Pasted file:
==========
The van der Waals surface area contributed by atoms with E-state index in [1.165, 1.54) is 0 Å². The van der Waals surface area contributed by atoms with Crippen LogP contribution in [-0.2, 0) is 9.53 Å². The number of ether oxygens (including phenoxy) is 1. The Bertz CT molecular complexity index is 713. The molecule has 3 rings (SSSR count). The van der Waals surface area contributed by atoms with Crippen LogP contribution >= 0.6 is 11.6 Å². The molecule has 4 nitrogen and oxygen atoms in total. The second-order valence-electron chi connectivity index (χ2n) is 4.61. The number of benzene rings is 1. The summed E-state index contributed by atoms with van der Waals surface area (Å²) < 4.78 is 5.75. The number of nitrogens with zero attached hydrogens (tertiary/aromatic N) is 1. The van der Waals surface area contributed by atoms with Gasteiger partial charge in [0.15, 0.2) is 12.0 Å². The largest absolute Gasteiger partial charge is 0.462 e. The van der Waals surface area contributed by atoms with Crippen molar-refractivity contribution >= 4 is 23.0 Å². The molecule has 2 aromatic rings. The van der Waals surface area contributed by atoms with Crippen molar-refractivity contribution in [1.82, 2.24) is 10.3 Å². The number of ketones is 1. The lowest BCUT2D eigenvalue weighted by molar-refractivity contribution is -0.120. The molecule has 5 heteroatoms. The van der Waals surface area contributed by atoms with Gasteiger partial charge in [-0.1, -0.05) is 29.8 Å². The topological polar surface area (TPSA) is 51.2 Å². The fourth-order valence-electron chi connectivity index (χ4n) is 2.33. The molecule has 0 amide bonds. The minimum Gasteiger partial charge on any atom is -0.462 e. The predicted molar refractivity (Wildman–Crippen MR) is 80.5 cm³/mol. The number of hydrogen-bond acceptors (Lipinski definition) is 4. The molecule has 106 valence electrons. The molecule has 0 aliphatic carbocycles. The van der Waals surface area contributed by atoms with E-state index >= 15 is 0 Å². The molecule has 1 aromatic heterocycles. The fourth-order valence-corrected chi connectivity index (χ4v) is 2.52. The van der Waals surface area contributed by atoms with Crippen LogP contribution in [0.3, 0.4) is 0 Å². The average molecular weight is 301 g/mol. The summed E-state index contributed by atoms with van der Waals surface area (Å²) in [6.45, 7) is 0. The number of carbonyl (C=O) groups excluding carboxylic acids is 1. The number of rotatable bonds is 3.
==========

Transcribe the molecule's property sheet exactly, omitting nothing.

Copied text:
The van der Waals surface area contributed by atoms with E-state index in [1.165, 1.54) is 0 Å². The van der Waals surface area contributed by atoms with Crippen LogP contribution in [-0.2, 0) is 9.53 Å². The number of ether oxygens (including phenoxy) is 1. The Bertz CT molecular complexity index is 713. The molecule has 3 rings (SSSR count). The van der Waals surface area contributed by atoms with Crippen LogP contribution >= 0.6 is 11.6 Å². The molecule has 4 nitrogen and oxygen atoms in total. The second-order valence-electron chi connectivity index (χ2n) is 4.61. The number of benzene rings is 1. The summed E-state index contributed by atoms with van der Waals surface area (Å²) < 4.78 is 5.75. The number of nitrogens with zero attached hydrogens (tertiary/aromatic N) is 1. The van der Waals surface area contributed by atoms with Gasteiger partial charge in [0.15, 0.2) is 12.0 Å². The largest absolute Gasteiger partial charge is 0.462 e. The van der Waals surface area contributed by atoms with Crippen molar-refractivity contribution >= 4 is 23.0 Å². The molecule has 2 aromatic rings. The van der Waals surface area contributed by atoms with Crippen molar-refractivity contribution in [1.82, 2.24) is 10.3 Å². The number of ketones is 1. The lowest BCUT2D eigenvalue weighted by molar-refractivity contribution is -0.120. The molecule has 5 heteroatoms. The van der Waals surface area contributed by atoms with Gasteiger partial charge in [-0.1, -0.05) is 29.8 Å². The topological polar surface area (TPSA) is 51.2 Å². The fourth-order valence-electron chi connectivity index (χ4n) is 2.33. The molecule has 0 amide bonds. The minimum Gasteiger partial charge on any atom is -0.462 e. The predicted molar refractivity (Wildman–Crippen MR) is 80.5 cm³/mol. The number of hydrogen-bond acceptors (Lipinski definition) is 4. The molecule has 106 valence electrons. The molecule has 0 aliphatic carbocycles. The van der Waals surface area contributed by atoms with E-state index >= 15 is 0 Å². The molecule has 1 aromatic heterocycles. The fourth-order valence-corrected chi connectivity index (χ4v) is 2.52. The van der Waals surface area contributed by atoms with Crippen LogP contribution in [0.3, 0.4) is 0 Å². The average molecular weight is 301 g/mol. The summed E-state index contributed by atoms with van der Waals surface area (Å²) in [6.45, 7) is 0. The number of carbonyl (C=O) groups excluding carboxylic acids is 1. The number of rotatable bonds is 3.